04 January 2009

Results are in: Most believe milblogs are pro-military biased

The results from the most recent poll corroborate what I'm finding in the survey of milblogs that I'm currently in the midst of: the overwhelming majority (62%) of the people who took this poll believe that most milblogs are at least slightly biased in favor of the military. From my trolling, there are a few milblogs out there that are more negative, but they are certainly the minority.

Thanks to the 16 of you who voted - a new Soldiers in the Blogosphere polling record!

Do you think most milblogs are biased?
  • 18% (3) Absolutely! Most are pro-military and/or pro-war
  • 62% (10) Yes, they are somewhat pro-military and/or pro-war
  • 12% (2)No. Most are quite neutral.
  • 6% (1) Yes, most are somewhat negative about the military or war
  • 0% (0) Absolutely! Most are very negative about the military or war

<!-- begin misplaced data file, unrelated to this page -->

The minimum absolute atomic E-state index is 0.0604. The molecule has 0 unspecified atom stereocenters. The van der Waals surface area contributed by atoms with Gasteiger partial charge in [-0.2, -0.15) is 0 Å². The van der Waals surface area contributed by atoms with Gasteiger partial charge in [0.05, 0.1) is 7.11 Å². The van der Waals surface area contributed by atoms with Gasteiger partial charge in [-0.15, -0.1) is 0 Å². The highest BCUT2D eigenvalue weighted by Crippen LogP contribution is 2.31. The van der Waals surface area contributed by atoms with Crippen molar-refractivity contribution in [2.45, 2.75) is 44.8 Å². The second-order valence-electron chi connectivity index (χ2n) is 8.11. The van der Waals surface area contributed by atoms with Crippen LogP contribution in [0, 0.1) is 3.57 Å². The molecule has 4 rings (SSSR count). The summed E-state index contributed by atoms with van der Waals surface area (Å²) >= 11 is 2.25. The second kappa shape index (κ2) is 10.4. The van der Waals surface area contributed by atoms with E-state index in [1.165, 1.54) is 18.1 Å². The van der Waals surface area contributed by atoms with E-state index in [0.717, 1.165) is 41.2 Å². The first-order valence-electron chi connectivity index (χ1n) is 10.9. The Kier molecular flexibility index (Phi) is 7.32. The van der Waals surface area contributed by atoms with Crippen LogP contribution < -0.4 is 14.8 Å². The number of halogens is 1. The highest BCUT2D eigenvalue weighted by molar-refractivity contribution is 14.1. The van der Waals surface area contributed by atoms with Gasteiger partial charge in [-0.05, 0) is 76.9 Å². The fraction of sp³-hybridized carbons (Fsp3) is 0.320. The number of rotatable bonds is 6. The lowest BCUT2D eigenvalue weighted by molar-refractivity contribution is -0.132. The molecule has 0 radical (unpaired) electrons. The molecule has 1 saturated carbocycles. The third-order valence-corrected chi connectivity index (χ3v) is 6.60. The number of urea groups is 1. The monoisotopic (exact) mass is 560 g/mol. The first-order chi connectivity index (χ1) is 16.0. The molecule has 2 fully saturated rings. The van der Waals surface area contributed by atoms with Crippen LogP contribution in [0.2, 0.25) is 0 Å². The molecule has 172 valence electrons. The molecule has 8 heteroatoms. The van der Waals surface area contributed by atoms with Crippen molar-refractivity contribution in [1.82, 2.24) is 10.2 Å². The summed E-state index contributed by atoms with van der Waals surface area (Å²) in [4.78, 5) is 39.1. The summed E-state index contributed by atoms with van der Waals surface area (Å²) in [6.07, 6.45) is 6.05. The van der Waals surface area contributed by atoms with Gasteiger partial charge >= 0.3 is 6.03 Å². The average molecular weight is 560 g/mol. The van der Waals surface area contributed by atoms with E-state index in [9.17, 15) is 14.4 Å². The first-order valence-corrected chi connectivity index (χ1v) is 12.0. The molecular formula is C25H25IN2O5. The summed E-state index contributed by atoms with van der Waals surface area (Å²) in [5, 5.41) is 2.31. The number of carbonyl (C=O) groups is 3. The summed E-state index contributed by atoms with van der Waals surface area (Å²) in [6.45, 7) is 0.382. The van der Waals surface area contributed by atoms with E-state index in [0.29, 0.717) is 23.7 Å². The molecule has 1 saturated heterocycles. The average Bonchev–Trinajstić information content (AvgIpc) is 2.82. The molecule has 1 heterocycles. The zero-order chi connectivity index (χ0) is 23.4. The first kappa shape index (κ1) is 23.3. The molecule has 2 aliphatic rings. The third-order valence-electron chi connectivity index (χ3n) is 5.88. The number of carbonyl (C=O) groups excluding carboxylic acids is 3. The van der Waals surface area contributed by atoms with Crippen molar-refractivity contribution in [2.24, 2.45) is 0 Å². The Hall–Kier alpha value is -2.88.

So I ask: is this a problem? Is it somehow bad that most milblogs provide a positive outlook when discussing military matters in general or the wars specifically? Is this an important aspect of achieving balanced information when considering that most people believe that the mainstream media has a negative bias for the wars specifically?

I personally don't find this to be troubling as long as the positive outlook is based on facts. The idea of truthful information is paramount to creating and maintaining credibility. Interesting stories can be told, compelling drama can be generated, and readers will keep coming back for the next installment if the Soldier is credible.


  1. I think the problem is that if most military blogs are positively biased towards the military, we are less likely to find out about issues that would reflect badly on the military. Most people won't want to bash something they love and want people to like.

  2. You have a valid point, Akinoluna. But do you think that "issues that would reflect badly on the military" will be addressed internally using the traditional chain of command ... instead of a Soldier airing their grievances for the world stage? Perhaps there are things that aren't addressed; and if they were made public, pressure would be put on the military to fix things it may otherwise be ignoring.

    Does this risk outweigh the benefit of having more "positive" stories out there? Can we trust the mainstream media to find out about those negative things?